With less expensive running and maintenance costs, EVs generally have a lower total cost of ownership than fossil fuel cars. However, the initial outlay is still too high as we are several years away from costs reaching parity with internal combustion cars.
To help with this issue, Transport Scotland funds an interest free loan of up to £28,000 for a new EV, up to £10,000 on a new electric motorbike and up to £6,000 for eBikes, with re-payment terms of up to 5 years. With governments able to borrow at historically low rates, we would like to see the executive consider a similar initiative for Northern Ireland.
And for drivers buying the most affordable 2nd hand EVs, public charging is particularly important. These cars have the smallest batteries and are most reliant on charging on the go. Also, between 30% and 40% of dwellings in Northern Ireland do not have off street parking, and hence no way to charge at home. We all want to see a green recovery and also one that is fair and inclusive.
The department often quotes this line in its correspondence – “sustainable modes of transport including public transport, walking and cycling”. We would like to see “electric vehicles” added here in future and for the department to be seen to be promoting the change to EVs.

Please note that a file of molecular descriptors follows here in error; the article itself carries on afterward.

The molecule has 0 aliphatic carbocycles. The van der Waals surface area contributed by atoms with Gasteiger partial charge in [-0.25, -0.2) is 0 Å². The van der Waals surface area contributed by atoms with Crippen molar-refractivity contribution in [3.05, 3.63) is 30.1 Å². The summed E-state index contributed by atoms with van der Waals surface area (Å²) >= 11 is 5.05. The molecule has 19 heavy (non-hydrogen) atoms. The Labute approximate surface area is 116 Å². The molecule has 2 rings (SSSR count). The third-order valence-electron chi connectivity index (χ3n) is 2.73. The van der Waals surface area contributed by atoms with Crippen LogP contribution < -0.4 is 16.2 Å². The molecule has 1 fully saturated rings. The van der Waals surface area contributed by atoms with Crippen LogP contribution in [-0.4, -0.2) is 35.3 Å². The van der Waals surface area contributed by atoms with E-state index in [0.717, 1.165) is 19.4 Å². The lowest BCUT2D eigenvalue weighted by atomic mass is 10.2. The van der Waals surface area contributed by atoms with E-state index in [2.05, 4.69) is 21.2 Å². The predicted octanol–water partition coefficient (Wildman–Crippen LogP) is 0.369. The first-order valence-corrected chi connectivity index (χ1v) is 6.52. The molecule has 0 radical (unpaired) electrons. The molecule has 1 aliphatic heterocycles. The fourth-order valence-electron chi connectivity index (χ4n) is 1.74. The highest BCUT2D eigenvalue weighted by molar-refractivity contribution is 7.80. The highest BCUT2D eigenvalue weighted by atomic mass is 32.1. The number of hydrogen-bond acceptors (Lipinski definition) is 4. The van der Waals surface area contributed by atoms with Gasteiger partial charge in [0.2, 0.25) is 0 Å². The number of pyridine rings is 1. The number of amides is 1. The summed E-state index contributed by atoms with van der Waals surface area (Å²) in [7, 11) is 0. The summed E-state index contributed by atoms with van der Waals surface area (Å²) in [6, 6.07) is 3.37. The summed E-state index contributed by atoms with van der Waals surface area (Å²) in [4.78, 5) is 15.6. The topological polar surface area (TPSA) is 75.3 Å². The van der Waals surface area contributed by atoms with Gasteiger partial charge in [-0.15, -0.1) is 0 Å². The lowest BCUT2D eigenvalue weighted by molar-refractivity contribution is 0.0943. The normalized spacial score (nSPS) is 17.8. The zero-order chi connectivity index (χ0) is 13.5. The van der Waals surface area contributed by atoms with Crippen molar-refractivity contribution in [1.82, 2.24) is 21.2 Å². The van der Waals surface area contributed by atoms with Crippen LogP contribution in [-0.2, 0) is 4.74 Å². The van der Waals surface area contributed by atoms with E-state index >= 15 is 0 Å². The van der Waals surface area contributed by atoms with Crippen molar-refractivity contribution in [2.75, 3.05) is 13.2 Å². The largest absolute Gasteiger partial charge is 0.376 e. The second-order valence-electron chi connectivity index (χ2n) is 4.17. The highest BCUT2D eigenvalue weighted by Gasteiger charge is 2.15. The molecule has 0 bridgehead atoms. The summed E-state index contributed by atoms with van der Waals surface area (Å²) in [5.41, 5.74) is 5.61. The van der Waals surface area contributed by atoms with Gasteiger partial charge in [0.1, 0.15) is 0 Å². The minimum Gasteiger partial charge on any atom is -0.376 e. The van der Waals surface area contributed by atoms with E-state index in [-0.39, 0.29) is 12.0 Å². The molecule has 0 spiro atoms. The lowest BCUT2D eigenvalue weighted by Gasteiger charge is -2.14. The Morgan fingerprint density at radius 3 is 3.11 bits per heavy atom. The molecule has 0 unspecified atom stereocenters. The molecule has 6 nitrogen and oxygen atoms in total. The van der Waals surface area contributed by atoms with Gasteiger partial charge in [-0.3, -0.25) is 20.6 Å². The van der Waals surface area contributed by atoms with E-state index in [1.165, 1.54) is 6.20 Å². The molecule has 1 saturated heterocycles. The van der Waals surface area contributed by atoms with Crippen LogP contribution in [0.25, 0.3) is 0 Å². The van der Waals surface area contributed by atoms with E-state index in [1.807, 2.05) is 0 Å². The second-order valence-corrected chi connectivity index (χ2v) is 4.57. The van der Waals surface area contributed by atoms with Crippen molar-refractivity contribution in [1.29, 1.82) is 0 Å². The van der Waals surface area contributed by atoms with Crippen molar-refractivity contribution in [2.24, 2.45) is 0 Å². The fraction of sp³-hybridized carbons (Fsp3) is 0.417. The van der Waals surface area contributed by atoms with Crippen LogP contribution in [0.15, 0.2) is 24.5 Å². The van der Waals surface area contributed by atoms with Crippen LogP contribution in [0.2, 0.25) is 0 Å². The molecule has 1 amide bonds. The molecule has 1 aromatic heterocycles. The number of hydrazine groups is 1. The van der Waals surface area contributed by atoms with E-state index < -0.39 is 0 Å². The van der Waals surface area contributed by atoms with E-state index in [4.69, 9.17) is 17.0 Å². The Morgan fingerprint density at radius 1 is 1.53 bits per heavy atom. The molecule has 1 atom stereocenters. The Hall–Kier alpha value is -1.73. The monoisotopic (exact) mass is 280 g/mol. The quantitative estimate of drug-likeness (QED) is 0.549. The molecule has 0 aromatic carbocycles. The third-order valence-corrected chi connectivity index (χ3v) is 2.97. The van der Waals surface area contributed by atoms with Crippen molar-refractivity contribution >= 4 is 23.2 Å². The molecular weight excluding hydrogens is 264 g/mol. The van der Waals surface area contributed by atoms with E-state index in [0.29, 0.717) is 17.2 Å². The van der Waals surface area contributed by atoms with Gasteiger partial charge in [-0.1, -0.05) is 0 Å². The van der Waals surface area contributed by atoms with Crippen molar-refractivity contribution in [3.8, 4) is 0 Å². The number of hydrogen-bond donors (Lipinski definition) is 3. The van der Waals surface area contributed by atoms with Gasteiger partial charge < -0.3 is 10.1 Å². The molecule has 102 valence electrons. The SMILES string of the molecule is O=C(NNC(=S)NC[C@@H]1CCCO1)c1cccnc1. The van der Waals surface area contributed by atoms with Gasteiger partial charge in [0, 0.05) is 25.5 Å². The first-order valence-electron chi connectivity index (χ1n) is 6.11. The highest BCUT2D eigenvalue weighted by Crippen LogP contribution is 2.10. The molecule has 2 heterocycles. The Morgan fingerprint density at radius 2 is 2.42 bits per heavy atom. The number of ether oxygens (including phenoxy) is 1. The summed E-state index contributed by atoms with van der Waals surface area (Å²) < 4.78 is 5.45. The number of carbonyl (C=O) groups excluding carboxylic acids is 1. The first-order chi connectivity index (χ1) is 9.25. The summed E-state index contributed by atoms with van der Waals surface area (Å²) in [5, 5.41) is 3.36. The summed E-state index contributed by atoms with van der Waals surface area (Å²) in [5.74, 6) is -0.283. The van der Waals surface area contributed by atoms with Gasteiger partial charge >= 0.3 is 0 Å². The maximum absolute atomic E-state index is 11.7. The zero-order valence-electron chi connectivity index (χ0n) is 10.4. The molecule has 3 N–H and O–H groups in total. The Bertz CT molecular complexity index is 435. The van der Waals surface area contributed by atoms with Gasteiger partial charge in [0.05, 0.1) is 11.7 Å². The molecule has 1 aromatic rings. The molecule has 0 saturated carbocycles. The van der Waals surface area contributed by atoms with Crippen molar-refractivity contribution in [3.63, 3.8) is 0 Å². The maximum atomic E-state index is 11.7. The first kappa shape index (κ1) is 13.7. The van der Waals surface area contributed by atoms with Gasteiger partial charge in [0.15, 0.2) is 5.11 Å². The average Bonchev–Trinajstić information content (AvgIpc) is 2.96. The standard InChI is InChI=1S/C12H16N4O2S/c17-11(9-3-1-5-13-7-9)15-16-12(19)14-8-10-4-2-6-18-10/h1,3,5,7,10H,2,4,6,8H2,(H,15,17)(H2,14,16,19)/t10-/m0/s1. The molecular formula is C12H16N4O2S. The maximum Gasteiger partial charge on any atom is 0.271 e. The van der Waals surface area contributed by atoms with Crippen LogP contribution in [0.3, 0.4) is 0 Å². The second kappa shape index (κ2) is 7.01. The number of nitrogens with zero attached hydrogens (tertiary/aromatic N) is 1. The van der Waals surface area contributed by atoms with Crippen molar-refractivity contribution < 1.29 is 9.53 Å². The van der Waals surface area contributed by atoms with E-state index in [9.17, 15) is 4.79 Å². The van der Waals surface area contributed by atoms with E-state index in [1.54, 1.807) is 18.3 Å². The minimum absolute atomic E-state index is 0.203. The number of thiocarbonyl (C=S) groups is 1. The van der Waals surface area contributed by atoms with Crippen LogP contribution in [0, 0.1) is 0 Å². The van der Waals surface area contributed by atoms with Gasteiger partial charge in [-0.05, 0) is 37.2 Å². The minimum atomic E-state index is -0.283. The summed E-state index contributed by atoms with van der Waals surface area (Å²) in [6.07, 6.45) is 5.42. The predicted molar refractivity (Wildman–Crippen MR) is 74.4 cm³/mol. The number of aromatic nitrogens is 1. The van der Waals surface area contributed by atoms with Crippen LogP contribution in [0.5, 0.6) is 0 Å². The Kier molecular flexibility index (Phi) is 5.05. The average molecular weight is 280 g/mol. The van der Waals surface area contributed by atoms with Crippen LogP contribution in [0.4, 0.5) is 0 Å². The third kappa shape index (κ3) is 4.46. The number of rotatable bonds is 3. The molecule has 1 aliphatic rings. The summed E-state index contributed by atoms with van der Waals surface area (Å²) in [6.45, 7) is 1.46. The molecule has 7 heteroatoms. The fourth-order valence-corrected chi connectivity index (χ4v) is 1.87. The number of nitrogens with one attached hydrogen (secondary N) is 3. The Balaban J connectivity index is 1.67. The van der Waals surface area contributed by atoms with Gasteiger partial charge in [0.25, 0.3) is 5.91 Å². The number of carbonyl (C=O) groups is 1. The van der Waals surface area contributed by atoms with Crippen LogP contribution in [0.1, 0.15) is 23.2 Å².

According to DfI’s own Travel Survey 71% of all journeys here are by car, covering 83% of total distances. We encourage active travel and public transport for all is a great goal, although clearly one that remains many years away here. 1 in 3 people in Northern Ireland live rurally and that is increasing. We firmly believe in the importance of balance and choice. The car is a lifeline that brings personal freedoms that, for many, are simply not possible by any other means of transport.
We need new legislation to set out obligations for providing minimum levels of charging in new commercial and domestic developments. For example, current plans for one Translink car park shows 350 spaces, with just 2 designated for EV charging. That’s just 0.6% of spaces.